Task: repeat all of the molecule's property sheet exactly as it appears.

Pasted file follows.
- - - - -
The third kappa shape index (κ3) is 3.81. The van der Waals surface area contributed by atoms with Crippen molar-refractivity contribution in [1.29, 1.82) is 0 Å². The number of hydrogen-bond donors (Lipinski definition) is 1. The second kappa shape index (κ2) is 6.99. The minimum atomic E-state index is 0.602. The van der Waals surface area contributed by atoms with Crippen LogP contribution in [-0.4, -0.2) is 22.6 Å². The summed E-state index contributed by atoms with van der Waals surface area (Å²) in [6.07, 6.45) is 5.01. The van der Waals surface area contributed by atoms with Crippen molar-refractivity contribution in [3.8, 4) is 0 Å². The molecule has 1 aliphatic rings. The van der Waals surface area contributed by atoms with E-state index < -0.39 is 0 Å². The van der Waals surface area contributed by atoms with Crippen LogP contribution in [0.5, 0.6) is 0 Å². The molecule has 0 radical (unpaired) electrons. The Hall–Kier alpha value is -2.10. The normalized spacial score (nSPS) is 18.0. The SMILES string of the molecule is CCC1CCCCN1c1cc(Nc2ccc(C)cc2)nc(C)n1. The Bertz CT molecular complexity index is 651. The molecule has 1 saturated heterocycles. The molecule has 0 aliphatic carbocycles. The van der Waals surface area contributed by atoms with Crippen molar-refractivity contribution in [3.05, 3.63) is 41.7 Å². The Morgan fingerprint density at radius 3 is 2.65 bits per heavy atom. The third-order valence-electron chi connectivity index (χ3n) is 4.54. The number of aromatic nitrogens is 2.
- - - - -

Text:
The third kappa shape index (κ3) is 3.81. The van der Waals surface area contributed by atoms with Crippen molar-refractivity contribution in [1.29, 1.82) is 0 Å². The number of hydrogen-bond donors (Lipinski definition) is 1. The second kappa shape index (κ2) is 6.99. The minimum atomic E-state index is 0.602. The van der Waals surface area contributed by atoms with Crippen LogP contribution in [-0.4, -0.2) is 22.6 Å². The summed E-state index contributed by atoms with van der Waals surface area (Å²) in [6.07, 6.45) is 5.01. The van der Waals surface area contributed by atoms with Crippen molar-refractivity contribution in [3.8, 4) is 0 Å². The molecule has 1 aliphatic rings. The van der Waals surface area contributed by atoms with E-state index < -0.39 is 0 Å². The van der Waals surface area contributed by atoms with Crippen LogP contribution in [0.5, 0.6) is 0 Å². The molecule has 0 radical (unpaired) electrons. The Hall–Kier alpha value is -2.10. The normalized spacial score (nSPS) is 18.0. The SMILES string of the molecule is CCC1CCCCN1c1cc(Nc2ccc(C)cc2)nc(C)n1. The Bertz CT molecular complexity index is 651. The molecule has 1 saturated heterocycles. The molecule has 0 aliphatic carbocycles. The van der Waals surface area contributed by atoms with Crippen molar-refractivity contribution in [3.05, 3.63) is 41.7 Å². The Morgan fingerprint density at radius 3 is 2.65 bits per heavy atom. The third-order valence-electron chi connectivity index (χ3n) is 4.54. The number of aromatic nitrogens is 2.